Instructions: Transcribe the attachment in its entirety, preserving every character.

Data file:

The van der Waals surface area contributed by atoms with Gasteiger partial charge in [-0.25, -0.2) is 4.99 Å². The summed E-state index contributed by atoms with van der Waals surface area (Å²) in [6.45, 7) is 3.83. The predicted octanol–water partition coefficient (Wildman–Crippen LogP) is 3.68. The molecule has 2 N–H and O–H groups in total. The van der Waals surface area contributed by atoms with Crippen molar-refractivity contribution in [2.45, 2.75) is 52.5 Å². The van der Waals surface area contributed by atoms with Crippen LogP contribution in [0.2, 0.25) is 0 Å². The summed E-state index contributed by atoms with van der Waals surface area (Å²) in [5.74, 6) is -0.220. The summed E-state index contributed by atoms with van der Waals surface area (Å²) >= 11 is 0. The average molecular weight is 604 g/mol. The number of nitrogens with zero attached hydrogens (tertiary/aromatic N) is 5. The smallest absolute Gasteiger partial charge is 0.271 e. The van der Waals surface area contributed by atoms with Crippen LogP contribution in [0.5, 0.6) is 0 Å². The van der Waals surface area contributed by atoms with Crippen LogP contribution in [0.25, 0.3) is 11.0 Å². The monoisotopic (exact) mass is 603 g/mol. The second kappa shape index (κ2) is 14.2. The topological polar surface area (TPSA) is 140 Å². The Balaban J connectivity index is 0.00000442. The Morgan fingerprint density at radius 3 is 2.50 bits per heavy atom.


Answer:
The van der Waals surface area contributed by atoms with Gasteiger partial charge in [-0.25, -0.2) is 4.99 Å². The summed E-state index contributed by atoms with van der Waals surface area (Å²) in [6.45, 7) is 3.83. The predicted octanol–water partition coefficient (Wildman–Crippen LogP) is 3.68. The molecule has 2 N–H and O–H groups in total. The van der Waals surface area contributed by atoms with Crippen molar-refractivity contribution in [2.45, 2.75) is 52.5 Å². The van der Waals surface area contributed by atoms with Crippen LogP contribution in [0.2, 0.25) is 0 Å². The summed E-state index contributed by atoms with van der Waals surface area (Å²) in [5.74, 6) is -0.220. The summed E-state index contributed by atoms with van der Waals surface area (Å²) >= 11 is 0. The average molecular weight is 604 g/mol. The number of nitrogens with zero attached hydrogens (tertiary/aromatic N) is 5. The smallest absolute Gasteiger partial charge is 0.271 e. The van der Waals surface area contributed by atoms with Crippen LogP contribution in [0.5, 0.6) is 0 Å². The van der Waals surface area contributed by atoms with Crippen LogP contribution in [0.25, 0.3) is 11.0 Å². The monoisotopic (exact) mass is 603 g/mol. The second kappa shape index (κ2) is 14.2. The topological polar surface area (TPSA) is 140 Å². The Balaban J connectivity index is 0.00000442. The Morgan fingerprint density at radius 3 is 2.50 bits per heavy atom.